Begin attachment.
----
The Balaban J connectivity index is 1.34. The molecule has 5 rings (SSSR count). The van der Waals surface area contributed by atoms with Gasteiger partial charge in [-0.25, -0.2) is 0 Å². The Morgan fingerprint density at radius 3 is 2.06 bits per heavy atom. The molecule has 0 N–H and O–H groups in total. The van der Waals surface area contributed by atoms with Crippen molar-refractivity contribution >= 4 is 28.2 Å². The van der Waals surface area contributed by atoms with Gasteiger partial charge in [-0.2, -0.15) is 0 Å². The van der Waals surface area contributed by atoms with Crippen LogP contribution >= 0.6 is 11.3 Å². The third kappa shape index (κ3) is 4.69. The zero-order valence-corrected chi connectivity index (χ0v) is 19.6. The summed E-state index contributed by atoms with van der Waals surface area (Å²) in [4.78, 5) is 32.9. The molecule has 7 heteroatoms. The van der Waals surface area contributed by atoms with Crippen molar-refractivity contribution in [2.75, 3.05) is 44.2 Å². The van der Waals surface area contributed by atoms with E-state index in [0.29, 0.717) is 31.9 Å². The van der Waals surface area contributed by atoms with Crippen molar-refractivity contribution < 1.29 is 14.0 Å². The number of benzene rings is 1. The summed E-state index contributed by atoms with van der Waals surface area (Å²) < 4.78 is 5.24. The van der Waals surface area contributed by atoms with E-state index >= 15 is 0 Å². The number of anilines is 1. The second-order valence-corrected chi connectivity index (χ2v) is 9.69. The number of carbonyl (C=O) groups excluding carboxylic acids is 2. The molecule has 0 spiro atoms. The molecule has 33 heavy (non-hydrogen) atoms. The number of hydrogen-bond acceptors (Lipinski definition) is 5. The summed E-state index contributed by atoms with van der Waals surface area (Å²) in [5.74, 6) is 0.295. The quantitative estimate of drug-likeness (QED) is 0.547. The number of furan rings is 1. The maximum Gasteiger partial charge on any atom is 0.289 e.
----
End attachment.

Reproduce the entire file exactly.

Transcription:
The Balaban J connectivity index is 1.34. The molecule has 5 rings (SSSR count). The van der Waals surface area contributed by atoms with Gasteiger partial charge in [-0.25, -0.2) is 0 Å². The Morgan fingerprint density at radius 3 is 2.06 bits per heavy atom. The molecule has 0 N–H and O–H groups in total. The van der Waals surface area contributed by atoms with Crippen molar-refractivity contribution >= 4 is 28.2 Å². The van der Waals surface area contributed by atoms with Gasteiger partial charge in [-0.2, -0.15) is 0 Å². The van der Waals surface area contributed by atoms with Crippen LogP contribution >= 0.6 is 11.3 Å². The third kappa shape index (κ3) is 4.69. The zero-order valence-corrected chi connectivity index (χ0v) is 19.6. The summed E-state index contributed by atoms with van der Waals surface area (Å²) in [4.78, 5) is 32.9. The molecule has 7 heteroatoms. The van der Waals surface area contributed by atoms with Crippen molar-refractivity contribution in [2.75, 3.05) is 44.2 Å². The van der Waals surface area contributed by atoms with E-state index in [0.29, 0.717) is 31.9 Å². The van der Waals surface area contributed by atoms with Crippen molar-refractivity contribution < 1.29 is 14.0 Å². The number of benzene rings is 1. The summed E-state index contributed by atoms with van der Waals surface area (Å²) < 4.78 is 5.24. The van der Waals surface area contributed by atoms with E-state index >= 15 is 0 Å². The number of anilines is 1. The second-order valence-corrected chi connectivity index (χ2v) is 9.69. The number of carbonyl (C=O) groups excluding carboxylic acids is 2. The molecule has 0 spiro atoms. The molecule has 33 heavy (non-hydrogen) atoms. The number of hydrogen-bond acceptors (Lipinski definition) is 5. The summed E-state index contributed by atoms with van der Waals surface area (Å²) in [5.74, 6) is 0.295. The quantitative estimate of drug-likeness (QED) is 0.547. The number of furan rings is 1. The maximum Gasteiger partial charge on any atom is 0.289 e.